- I've earned an excellent credit score over the years.
- My low credit utilization ratio is one key reason why.
- My utilization ratio is low because I've consistently requested credit line increases.
My credit score is over 800, and I think this is one big reason why.
My credit score is excellent and has been for a long time. Although it fluctuates, it's well above 800. That means I can generally qualify for affordable loans and have my pick of lenders when applying for a mortgage or a new credit card.
There are a number of reasons why I have such good credit, including my steadfast commitment to always paying my bills on time. But there's one simple move I have made that I think has made a big difference in boosting my score to such a high number. Here's what it is.
This has helped me improve my credit score dramatically
One of the best decisions I made when it comes to earning a good credit score is to regularly request credit line increases every time I have the opportunity.
Card issuers typically let you request credit line increases without a hard credit inquiry, so you don't hurt your score by doing this. You can usually do it online. With my accounts, the option to request one appears every few months or so, and as soon as I see that turn up on my online account, I request an increase.
There's a good reason why I do that. See, while payment history is the most important factor in determining your credit score, your credit utilization ratio is the second key criteria that affects your score. Credit utilization ratio is calculated by dividing credit used by credit available. So, basically, if you had a $100 line of credit and charged $50, you would have a 50% utilization ratio.
If your credit utilization ratio exceeds 30%, it can hurt your score. But if you have a lower ratio, it can help your score. And requesting credit line increases has enabled me to ensure my ratio is always well below 30%.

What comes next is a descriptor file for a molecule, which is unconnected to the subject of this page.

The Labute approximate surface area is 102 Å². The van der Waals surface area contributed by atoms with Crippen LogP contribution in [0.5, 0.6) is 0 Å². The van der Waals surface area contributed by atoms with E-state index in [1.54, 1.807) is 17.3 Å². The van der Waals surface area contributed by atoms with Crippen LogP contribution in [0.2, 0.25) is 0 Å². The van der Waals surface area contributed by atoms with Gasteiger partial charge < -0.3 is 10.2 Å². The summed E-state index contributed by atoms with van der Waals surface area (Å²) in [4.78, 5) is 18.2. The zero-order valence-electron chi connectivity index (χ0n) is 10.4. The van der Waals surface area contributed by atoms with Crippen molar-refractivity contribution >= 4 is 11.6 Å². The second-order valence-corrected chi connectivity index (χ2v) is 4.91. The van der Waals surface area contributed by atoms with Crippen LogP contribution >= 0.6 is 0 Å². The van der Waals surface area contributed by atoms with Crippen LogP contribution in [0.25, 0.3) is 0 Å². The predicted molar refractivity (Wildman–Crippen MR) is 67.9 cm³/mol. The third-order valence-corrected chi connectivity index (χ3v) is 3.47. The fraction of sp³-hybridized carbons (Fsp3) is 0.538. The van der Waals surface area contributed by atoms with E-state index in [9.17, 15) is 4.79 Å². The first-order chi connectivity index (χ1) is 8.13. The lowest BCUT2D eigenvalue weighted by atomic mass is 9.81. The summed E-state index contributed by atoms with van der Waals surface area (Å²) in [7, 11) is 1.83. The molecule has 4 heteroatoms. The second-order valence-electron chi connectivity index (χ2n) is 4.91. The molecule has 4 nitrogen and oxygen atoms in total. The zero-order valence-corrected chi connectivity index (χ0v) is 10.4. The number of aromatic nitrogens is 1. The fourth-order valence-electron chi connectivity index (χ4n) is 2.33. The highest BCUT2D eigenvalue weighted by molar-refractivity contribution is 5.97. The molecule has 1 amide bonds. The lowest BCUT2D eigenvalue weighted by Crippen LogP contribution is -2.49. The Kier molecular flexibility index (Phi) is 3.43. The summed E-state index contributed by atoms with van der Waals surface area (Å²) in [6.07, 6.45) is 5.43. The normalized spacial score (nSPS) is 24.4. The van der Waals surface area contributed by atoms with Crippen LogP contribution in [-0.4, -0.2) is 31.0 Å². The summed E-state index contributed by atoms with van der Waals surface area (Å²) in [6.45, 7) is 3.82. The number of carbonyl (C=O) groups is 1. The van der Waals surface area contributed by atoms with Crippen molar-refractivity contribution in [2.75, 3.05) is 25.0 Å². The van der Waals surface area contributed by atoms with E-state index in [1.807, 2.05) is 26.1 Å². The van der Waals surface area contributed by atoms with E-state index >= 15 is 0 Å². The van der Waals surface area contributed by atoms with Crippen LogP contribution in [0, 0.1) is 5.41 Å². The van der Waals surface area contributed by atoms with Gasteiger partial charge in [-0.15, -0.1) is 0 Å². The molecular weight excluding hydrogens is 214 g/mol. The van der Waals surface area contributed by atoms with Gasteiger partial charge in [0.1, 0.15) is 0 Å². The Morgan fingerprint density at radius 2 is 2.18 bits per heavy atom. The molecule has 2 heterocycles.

Here's why requesting credit line increases has been so helpful
I do not carry a balance on my credit cards, so in theory, that should mean my credit utilization ratio would always be very low regardless of how large my credit lines are.
But the problem is, card issuers report your utilization at a specific time in the month that may not correspond to when your bill has been paid. Plus, I'm constantly charging stuff on my cards since I put all my purchases on them to earn rewards. That means, no matter when my card issuer reports my balance to the credit bureaus, I will always have a balance even though I pay my statement in full.
Since I want to make sure that balance is well below 30% of credit available, I've repeatedly asked for credit line increases so I don't have to worry about how much I've spent on my card. I now have a $95,000 line of credit on one card, and $15,000 on another. Since my credit limits are very, very high, I can charge a lot to earn rewards and still have a low utilization ratio that helps out my score.
This is one of the simplest ways to improve your credit score, since it just involves clicking a few buttons. If you see the option to request a credit limit increase on your own accounts, it's likely worth doing.
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